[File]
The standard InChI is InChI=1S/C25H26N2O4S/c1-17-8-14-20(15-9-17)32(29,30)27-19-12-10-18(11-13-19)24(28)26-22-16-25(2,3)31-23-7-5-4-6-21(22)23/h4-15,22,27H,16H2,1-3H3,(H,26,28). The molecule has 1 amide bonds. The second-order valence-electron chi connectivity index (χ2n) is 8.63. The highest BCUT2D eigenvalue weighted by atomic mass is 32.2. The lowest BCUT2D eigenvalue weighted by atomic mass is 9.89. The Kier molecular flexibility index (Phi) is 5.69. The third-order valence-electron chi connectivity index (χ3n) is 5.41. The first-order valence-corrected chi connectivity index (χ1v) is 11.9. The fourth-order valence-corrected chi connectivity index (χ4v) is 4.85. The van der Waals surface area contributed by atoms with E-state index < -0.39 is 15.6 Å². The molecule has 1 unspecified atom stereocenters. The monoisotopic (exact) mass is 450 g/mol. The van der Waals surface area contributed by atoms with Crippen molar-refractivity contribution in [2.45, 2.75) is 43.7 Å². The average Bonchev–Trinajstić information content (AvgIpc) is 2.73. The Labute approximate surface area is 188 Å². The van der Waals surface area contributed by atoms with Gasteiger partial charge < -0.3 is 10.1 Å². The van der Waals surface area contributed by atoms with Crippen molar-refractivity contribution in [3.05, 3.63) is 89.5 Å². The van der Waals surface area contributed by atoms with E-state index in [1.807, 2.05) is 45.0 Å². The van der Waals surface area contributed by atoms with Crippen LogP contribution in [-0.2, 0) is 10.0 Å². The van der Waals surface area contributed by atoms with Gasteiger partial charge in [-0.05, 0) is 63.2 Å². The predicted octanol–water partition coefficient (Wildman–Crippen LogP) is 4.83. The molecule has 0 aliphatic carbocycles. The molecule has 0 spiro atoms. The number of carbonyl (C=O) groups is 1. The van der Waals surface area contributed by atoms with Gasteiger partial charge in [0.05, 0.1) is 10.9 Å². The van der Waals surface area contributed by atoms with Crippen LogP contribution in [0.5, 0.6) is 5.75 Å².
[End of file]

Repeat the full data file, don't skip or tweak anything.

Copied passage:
The standard InChI is InChI=1S/C25H26N2O4S/c1-17-8-14-20(15-9-17)32(29,30)27-19-12-10-18(11-13-19)24(28)26-22-16-25(2,3)31-23-7-5-4-6-21(22)23/h4-15,22,27H,16H2,1-3H3,(H,26,28). The molecule has 1 amide bonds. The second-order valence-electron chi connectivity index (χ2n) is 8.63. The highest BCUT2D eigenvalue weighted by atomic mass is 32.2. The lowest BCUT2D eigenvalue weighted by atomic mass is 9.89. The Kier molecular flexibility index (Phi) is 5.69. The third-order valence-electron chi connectivity index (χ3n) is 5.41. The first-order valence-corrected chi connectivity index (χ1v) is 11.9. The fourth-order valence-corrected chi connectivity index (χ4v) is 4.85. The van der Waals surface area contributed by atoms with E-state index < -0.39 is 15.6 Å². The molecule has 1 unspecified atom stereocenters. The monoisotopic (exact) mass is 450 g/mol. The van der Waals surface area contributed by atoms with Crippen molar-refractivity contribution in [2.45, 2.75) is 43.7 Å². The average Bonchev–Trinajstić information content (AvgIpc) is 2.73. The Labute approximate surface area is 188 Å². The van der Waals surface area contributed by atoms with Gasteiger partial charge < -0.3 is 10.1 Å². The van der Waals surface area contributed by atoms with Crippen molar-refractivity contribution in [3.05, 3.63) is 89.5 Å². The van der Waals surface area contributed by atoms with E-state index in [1.807, 2.05) is 45.0 Å². The van der Waals surface area contributed by atoms with Crippen LogP contribution in [-0.2, 0) is 10.0 Å². The van der Waals surface area contributed by atoms with Gasteiger partial charge in [-0.05, 0) is 63.2 Å². The predicted octanol–water partition coefficient (Wildman–Crippen LogP) is 4.83. The molecule has 0 aliphatic carbocycles. The molecule has 0 spiro atoms. The number of carbonyl (C=O) groups is 1. The van der Waals surface area contributed by atoms with Gasteiger partial charge in [0.05, 0.1) is 10.9 Å². The van der Waals surface area contributed by atoms with Crippen LogP contribution in [0.5, 0.6) is 5.75 Å².